Turns whales are some of the less sleep dependent creatures on the planets as they were found to only spend seven percent of their day sleeping according to researchers. And when they do sleep, according to a recent study they assume vertical sleeping positions near the surface of the water. And sleep was bried as they only napped from 10 to 15 minutes. How whales sleep in the wild was not really understood or studied. Researchers from the University of St. Andrews and the University of Tokyo measured the animals’ periods of inactivity via data-collecting tags suction cupped to 59 sperm whales.
Here what Current Biology said in a summary:
Though very little is known about sleep in wild cetaceans, toothed cetaceans in captivity sleep with one side of their brain at a time . Such uni-hemispheric sleep is thought to enable swimming, voluntary breathing, predator avoidance and/or social contact during sleep at sea [2, 3]. Using suction cup tags, we discovered that sperm whales (Physeter macrocephalus) worldwide conduct passive shallow ‘drift-dives’ in stereotypical vertical postures just below the sea surface. Bouts of drift-dives accounted for 7.1% of recording time, or 36.7% of non-foraging time. Drift-dives were weakly diurnal, occurring least from 06:00–12:00 (3% of records), and most from 18:00–24:00 (30% of records). A group of vertically drifting whales were atypically non–responsive to a closely-passing vessel until it inadvertently touched them, suggesting that sperm whales might sleep during these stereotypical resting dives.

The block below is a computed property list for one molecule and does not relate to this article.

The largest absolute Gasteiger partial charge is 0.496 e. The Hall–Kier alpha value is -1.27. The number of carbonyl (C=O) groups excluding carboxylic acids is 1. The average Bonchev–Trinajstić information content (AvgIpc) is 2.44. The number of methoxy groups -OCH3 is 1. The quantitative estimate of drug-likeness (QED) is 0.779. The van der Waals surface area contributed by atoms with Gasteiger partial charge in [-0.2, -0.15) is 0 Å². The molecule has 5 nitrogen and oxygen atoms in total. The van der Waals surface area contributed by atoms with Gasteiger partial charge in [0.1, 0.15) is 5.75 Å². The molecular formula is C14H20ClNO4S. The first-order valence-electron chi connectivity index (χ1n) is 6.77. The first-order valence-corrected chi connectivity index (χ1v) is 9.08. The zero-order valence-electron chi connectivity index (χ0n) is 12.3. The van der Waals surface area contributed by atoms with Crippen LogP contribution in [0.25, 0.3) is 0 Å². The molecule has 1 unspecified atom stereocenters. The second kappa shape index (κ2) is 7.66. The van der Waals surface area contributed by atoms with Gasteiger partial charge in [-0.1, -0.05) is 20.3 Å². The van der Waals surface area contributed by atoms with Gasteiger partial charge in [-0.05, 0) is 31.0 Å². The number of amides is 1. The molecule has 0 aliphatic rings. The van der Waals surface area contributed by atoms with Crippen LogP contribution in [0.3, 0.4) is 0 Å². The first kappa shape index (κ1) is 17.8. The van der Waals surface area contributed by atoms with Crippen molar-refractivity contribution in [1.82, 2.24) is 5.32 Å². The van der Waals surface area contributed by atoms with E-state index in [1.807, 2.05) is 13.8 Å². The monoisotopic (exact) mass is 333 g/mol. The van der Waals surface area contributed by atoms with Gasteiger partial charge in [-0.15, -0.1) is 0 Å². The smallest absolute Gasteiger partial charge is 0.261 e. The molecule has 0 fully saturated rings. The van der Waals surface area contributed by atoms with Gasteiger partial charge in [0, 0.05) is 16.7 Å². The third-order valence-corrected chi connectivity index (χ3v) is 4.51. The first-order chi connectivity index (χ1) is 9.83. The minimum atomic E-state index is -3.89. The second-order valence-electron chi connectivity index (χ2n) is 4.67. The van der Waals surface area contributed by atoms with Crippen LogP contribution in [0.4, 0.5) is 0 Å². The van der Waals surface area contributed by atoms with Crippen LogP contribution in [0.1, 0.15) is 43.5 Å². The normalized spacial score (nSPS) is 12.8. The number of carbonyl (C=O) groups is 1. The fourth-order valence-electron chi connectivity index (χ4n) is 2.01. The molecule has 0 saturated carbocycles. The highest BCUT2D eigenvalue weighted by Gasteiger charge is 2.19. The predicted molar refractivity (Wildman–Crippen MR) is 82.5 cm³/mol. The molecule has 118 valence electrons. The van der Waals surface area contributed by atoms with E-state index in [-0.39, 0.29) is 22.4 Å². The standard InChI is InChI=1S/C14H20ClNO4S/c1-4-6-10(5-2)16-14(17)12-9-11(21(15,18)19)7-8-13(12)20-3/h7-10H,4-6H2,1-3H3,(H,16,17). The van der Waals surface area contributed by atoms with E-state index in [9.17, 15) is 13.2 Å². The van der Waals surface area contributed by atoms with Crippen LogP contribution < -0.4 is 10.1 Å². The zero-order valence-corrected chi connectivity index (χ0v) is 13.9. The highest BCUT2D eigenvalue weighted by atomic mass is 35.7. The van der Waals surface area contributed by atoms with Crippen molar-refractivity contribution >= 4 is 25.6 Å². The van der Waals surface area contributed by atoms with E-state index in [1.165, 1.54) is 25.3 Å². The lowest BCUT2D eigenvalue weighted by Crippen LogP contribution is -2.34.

Whales in captivity have been found to use only half their brain while sleeping, a behavior scientists think could help them avoid predators, maintain social contact, control breathing, or continue swimming. Now the question to you sleep like a whale or African lion? Male lions spend 18 to 20 hours a day snoozing, while females get 15 to 18 hours of shuteye.
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